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Modern Alchemy Revalues Residues

The lab of synthetic biology has found its place at the Institute of Technology, University of Tartu. Photo by Petri-Jaan Lahtvee.
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A few years ago University of Tartu hired a young scientist by the name of Petri-Jaan Lahtvee as a senior research fellow in synthetic biology to be one of the leads in establishing a multidisciplinary Centre of Synthetic Biology. The centre now combines the experience of the four core facilities of synthetic biology, proteomics, cell culture and microscopy, yielding an excellent platform for the development of synthetic designer cells for use in industrial applications and spin-off companies moving forward into the product development phases.

Lahtvee mentioned that these are the first applied synthetic biology research project in the Institute of Technology, University of Tartu. He added that the first two years have been successful as they have been able to set up new projects and find industrial partners for them.

Synthetic biology by itself combines biology with engineering, Lahtvee explained. “So, basically, what we do is – we engineer biological systems. We give new functions to living organisms. For example, we modify yeast cells with the aim of creating new, valuable chemicals,“ he said.

 

Sugar and yeast

One topic they deal with is the production of a component in rose oil out of sugar with the help of yeast. This component is widely used in both the food and cosmetics industries. “We want to use yeast to produce it as it is very expensive and not environmentally friendly to extract from flowers,“ Lahtvee explained.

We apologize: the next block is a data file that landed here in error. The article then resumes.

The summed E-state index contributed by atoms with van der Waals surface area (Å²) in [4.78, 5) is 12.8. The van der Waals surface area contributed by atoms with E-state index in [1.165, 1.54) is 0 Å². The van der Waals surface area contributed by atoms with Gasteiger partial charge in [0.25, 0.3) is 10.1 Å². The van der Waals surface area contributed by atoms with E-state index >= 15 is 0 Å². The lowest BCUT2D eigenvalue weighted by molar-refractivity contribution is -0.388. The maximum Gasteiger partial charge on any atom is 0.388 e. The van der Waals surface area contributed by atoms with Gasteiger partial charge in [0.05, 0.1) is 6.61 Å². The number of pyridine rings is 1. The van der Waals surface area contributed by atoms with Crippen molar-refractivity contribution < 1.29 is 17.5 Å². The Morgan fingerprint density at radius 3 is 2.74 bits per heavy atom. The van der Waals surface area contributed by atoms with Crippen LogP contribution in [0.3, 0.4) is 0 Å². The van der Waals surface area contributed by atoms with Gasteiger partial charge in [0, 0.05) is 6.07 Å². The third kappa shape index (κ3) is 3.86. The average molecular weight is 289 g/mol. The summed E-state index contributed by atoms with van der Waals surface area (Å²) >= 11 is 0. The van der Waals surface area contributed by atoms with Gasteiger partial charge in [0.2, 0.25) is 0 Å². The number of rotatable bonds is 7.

Although they currently use sugar as a substrate in the lab, the final goal is to use raw materials originating in Estonia (e.g. residual products from the food industry, sugar segregated from biomass, whey from the dairy industry or residues from the oil shale industry [phenols]), and repurpose them into something useful and not harmful.

One aspect of this work is economical – to make the processes more efficient. “We can find new implementations for the majority of organic residues and, in this way, repurpose them,“Lahtvee said and added that the other, environmental aspect, is also very important. “If we can use renewable raw materials, then maybe we can replace the over-consumption of fossil fuels. And then we can also reduce carbon dioxide emissions.”

Lahtvee noted that they try to find processes that could use the same carbon dioxide, so that the gas and its nature/properties could help create new materials.

 

Intriguing future

Moreover, the microorganisms and the respective processes have to be efficient enough to compete against the processes which use fossil fuels. “There are already many research groups which can produce different chemicals in the lab, but only limited number of processes have so far reached the appropriate industries. This is because the older, fossil fuel-based methods are currently still cheaper,” Lahtvee stated, emphasising the key point for many researchers. Therefore, we are working towards processes, which areboth cheaper and better for the environment than the processes currently used.

Lahtvee has lived in a world of biotechnology and synthetic biology for 15 years. If in the beginning he was thrilled about how the usual descriptive biology was shifting towards engineering, then currently the trigger question for him is also about the limits that society sets for new technologies and possibilities. “Synthetic biology has many functions also in medicine. Initially, the goal will be to heal people from genetic diseases. But after that, I believe, it will be possible to substantially alter human’s genetic code. So the question is – if we can build a superhuman, how far the society is willing to go?“

 

Written by Marii Kangur

Photo: Caption “The lab of synthetic biology has found its place at the Institute of Technology, University of Tartu”. Photo by Petri-Jaan Lahtvee.

 

This article was funded by the European Regional Development Fund through Estonian Research Council.

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